6 Meditation Tips to Bring Peace to the Workday. ~ Connor Chan

Via Connor Chan
on Jul 3, 2014
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Breathe in, breathe out.

Whether or not we love our jobs, it often doesn’t take much for the workplace to become a stressful environment.

When things get overwhelming, it’s important to find a healthy (note: healthy) outlet for pent-up tension and aggravation. For a moment, toss aside any pre-conceived notions you may have about meditation—it’s so much more than silly humming noises and sitting in body-contorting positions while sporting a long, floral robe.

A study from the Ohio State University shows that as it increases relaxation, meditation also increases immunity in recovering cancer patients.

Research from Harvard Medical School demonstrates that meditation is able to lower blood pressure by making the body less responsive to stress hormones.

How can we take advantage of these health benefits at work without drawing attention to ourselves or removing ourselves from the office floor? These six tips can help us meditate without having to leave our desks.

1. Invest in a Mini Rock Garden.

At one point or another, you’ve probably seen a small rock garden sitting atop one of your coworkers’ desks. Its purpose extends beyond just good aesthetics: rock gardens are inspired by traditional Buddhist principles used in Zen meditation.

Use the rake to make patterns; take deep, calm breaths while raking; turn the rake over to clear patterns and then start again; use your imagination to draw new patterns, or look up different patterns to rake out.

As we create images and then clear the rocks, we will also be clearing our minds.

2. Use a One-Word Mantra.

Place your feet flat on the floor and pick a positive word like love, peace, serenity, etc. Any word that will calm us down in the middle of a hard workday will do. Now, calm the breath.

In your mind, say and repeat the positive word you’ve chosen. Pause and repeat.

If your mind wanders, try to go back to thinking about your chosen word.

Believe it or not, this simple method counts as meditation.

3. Check out a “Guided Meditation.”

Guided meditation is exactly what it sounds like—meditation with a little third-party assistance.

To get this help at work, you can download an app. There are many different apps available today for guided meditations, and many are free. Find one that suits you. These pieces of software are designed to bring us to our “happy place” and allow us to mentally retreat for a few minutes.

4. Try Progressive Muscle Relaxation.

As with guided meditations, an app may help you out with this one.

Otherwise, we can learn a routine to figure out which muscles we should be relaxing at what times. With progressive muscle relaxation, the aim is to focus on each muscle in the body, starting from the toes.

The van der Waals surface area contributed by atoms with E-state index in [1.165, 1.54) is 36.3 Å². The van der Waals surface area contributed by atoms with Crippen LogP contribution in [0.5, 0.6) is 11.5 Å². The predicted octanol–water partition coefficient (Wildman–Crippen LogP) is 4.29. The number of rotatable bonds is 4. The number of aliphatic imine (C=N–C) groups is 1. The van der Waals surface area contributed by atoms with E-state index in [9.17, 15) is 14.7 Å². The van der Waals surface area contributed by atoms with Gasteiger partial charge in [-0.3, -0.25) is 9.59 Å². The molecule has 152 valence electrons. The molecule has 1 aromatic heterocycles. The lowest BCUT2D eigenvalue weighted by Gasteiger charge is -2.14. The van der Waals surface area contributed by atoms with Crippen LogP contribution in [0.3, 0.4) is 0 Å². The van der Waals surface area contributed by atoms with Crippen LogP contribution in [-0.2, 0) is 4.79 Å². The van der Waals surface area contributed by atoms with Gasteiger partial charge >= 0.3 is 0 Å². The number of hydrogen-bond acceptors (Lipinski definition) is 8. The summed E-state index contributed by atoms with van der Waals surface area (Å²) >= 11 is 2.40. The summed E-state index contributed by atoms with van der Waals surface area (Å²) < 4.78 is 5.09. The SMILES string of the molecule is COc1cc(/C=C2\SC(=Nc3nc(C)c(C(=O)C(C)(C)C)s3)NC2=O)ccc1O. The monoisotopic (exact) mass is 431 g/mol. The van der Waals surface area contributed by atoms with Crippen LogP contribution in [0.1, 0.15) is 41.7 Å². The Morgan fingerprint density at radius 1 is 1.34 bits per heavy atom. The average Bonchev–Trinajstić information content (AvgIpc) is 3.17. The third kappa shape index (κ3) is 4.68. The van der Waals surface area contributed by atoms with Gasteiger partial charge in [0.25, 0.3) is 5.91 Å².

Tense those muscles and then relax them; repeat three times and then move onto the next ones. Be sure to breathe. Breathing is as important for relaxing the body and soul as anything else.

Try this one out while on a tense phone call—it’ll work wonders.

5. Think Up Some “I am” Mantras.

What is something positive about you or about what you’re doing?

Put it in an “I am” statement, like “I am intelligent,” “I am a good cook” or “I am getting a lot done today.” Breathe steadily and deeply and then repeat that mantra in your head for a few minutes.

Have a few of these “I am” statements on hand so you can shake it up as needed.

The only way to get positive results from meditation is to introduce positivity into our thinking.

6. Pump Up the Jams—and Tune In.

You probably have music on your cell phone, computer or on a specific music-playing device.

Why not put those tunes to good use as the soundtrack to your meditation?

A good meditation song doesn’t just have to be instrumental or nature sounds—pick something that you enjoy, put on your headphones and then retreat into your own head for a couple minutes.

Pay close attention to the melody, the harmonies, the beats, rhythms and lyrics. And, of course, the breath.

Getting lost in a good song is enjoyable. Try it out for yourself!

Meditating at work doesn’t mean we’ll be drawing unwanted attention to our desks. Putting it into practice is about the improvement of the mind and body. By following any one of these tactics, our coworkers will be none the wiser to what we’re doing.

There’s no need to sit on our desks in some yogic position. Meditating can be as inconspicuous as finishing our quarterly reports.

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Apprentice Editor: Guenevere Neufeld / Editor: Cat Beekmans

Photo: Flickr / Insomnia Cured Here


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About Connor Chan

Connor is a student, aspiring writer and intern at the Marketing Zen Group. He loves to blog about a variety of topics like yoga retreats, technology & social news roundups. When he isn’t honing his skills as a writer, he enjoys listening to music, cooking and learning web development skills. To connect with Connor and learn more about him and his thoughts you can follow him on Twitter.

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